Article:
900 Norwegian Offshore Rig Workers Plan to Go On Strike
More than 900 Norwegian offshore oil and gas workers plan to go on strike if an agreement on a labor contract is not reached by the end of this month, union Industri Energi announced Monday.
The strike action covers 12 drilling rigs and 16 different businesses on the Norwegian continental shelf. It is limited to drilling personnel only and will not affect current production, but could have an impact on project timelines for future E&P.
The deadline is set for June 29, the day after a state-backed mediation sit-down in Oslo. If there is no agreement at the meeting, the workers will go on strike on the night of the 29th.
The drilling contract agreement for offshore floaters, jackups and fixed platforms covers 4,000 members of the Industri Energi union. The 900 who will go out on strike are mostly employed on mobile units, including West Elara, Askeladden, Noble Integrator, Deepsea Nordcap, Scarabeo 8, Transocean Spitsbergen, Noble Lloyd Noble and COSL Promoter.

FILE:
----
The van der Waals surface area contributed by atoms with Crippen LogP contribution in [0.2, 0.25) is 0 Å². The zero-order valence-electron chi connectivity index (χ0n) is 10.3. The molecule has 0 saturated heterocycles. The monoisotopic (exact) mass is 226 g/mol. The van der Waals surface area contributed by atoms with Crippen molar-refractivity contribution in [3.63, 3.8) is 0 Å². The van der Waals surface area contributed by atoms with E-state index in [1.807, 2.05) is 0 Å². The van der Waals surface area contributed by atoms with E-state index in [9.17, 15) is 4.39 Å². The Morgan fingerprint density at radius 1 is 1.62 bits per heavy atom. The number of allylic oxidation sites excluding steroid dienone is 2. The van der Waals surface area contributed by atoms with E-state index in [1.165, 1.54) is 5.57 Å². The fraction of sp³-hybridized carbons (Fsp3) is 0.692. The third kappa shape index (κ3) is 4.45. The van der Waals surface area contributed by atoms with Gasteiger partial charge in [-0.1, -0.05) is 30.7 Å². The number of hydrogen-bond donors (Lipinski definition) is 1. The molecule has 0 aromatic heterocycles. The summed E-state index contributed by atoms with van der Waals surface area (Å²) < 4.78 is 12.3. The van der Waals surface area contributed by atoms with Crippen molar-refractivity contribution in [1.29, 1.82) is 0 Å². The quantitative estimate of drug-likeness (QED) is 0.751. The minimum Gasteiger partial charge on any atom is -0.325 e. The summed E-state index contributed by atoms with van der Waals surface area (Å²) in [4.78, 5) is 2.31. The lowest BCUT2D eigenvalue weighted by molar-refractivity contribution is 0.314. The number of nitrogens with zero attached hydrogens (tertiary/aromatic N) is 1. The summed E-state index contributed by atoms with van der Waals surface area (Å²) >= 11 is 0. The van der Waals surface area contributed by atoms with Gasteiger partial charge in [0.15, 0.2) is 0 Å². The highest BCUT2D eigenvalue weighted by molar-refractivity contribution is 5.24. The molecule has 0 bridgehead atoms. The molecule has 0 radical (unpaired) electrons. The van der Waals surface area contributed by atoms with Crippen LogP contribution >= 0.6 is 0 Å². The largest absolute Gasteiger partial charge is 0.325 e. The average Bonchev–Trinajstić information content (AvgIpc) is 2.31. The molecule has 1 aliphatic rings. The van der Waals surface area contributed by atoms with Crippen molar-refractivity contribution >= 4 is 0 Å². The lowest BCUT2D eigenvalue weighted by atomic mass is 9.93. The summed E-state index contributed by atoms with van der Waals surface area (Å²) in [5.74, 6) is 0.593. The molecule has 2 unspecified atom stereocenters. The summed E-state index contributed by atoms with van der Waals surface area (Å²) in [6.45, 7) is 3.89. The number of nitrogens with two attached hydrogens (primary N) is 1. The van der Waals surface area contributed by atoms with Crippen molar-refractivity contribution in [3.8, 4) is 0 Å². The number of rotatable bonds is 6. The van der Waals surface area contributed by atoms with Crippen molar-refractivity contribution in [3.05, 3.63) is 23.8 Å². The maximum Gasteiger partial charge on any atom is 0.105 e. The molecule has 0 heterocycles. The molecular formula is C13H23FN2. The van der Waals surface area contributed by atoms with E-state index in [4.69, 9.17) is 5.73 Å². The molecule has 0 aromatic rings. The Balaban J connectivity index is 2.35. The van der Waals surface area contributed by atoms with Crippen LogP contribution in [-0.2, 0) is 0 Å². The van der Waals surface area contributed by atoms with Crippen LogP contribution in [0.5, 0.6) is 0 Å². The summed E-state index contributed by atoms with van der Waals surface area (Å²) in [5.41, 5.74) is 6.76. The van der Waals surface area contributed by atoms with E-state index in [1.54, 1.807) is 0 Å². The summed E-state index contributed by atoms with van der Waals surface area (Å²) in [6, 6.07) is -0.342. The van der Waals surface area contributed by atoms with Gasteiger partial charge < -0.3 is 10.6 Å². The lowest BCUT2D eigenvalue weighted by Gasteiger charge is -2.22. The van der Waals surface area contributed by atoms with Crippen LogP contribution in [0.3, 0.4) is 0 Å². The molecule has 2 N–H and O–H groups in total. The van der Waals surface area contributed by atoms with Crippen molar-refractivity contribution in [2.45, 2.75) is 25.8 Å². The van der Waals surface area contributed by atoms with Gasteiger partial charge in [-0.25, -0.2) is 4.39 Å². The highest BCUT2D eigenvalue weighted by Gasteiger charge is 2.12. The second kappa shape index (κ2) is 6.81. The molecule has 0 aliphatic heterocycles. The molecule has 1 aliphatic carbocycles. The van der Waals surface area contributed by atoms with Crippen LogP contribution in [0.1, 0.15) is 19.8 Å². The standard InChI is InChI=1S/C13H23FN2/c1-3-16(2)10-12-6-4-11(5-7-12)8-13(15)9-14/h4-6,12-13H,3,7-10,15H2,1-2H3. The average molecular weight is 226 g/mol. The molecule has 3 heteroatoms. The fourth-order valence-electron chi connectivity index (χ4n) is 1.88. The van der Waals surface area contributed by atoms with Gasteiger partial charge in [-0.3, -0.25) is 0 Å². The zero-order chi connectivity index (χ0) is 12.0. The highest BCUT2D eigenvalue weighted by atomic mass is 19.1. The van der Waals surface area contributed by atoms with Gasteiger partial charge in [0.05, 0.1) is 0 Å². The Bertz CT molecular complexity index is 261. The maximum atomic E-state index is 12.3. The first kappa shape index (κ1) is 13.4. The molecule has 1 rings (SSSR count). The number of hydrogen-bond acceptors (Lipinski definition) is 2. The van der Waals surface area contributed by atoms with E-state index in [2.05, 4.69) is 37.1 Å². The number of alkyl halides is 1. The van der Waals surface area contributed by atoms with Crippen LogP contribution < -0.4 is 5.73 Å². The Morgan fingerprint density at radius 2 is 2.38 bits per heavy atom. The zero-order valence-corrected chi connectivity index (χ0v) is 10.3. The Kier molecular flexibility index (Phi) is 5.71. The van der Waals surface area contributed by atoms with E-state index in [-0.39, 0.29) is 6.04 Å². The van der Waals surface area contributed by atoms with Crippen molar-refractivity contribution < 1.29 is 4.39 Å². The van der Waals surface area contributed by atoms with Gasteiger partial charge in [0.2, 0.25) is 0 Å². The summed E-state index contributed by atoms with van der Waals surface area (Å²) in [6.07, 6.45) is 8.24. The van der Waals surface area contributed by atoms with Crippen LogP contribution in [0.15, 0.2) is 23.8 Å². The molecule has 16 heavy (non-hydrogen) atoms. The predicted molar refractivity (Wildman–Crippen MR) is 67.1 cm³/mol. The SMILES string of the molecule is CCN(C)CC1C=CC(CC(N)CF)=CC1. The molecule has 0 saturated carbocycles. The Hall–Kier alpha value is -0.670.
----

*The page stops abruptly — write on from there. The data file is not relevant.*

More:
"The rig industry is going well and we must have a wage settlement that ensures that this industry is competitive in the battle for labor," says Frode Alfheim, who leads the negotiations for Industri Energi.
The talks on June 28 are part of a broader set of negotiations between the Norwegian Shipowners' Association and three different labor unions, suggesting that there is room for the strike action to spread if negotiations are not successful.
Last July, a labor dispute involving the offshore managers' union Lederne nearly derailed up to half of Norway's gas production, just as the nation's oil firms were ramping up output to meet urgent European demand. Norway's government stepped in to halt the strike and order the union back to work, citing the extreme impact that the shutdown would have on the energy market.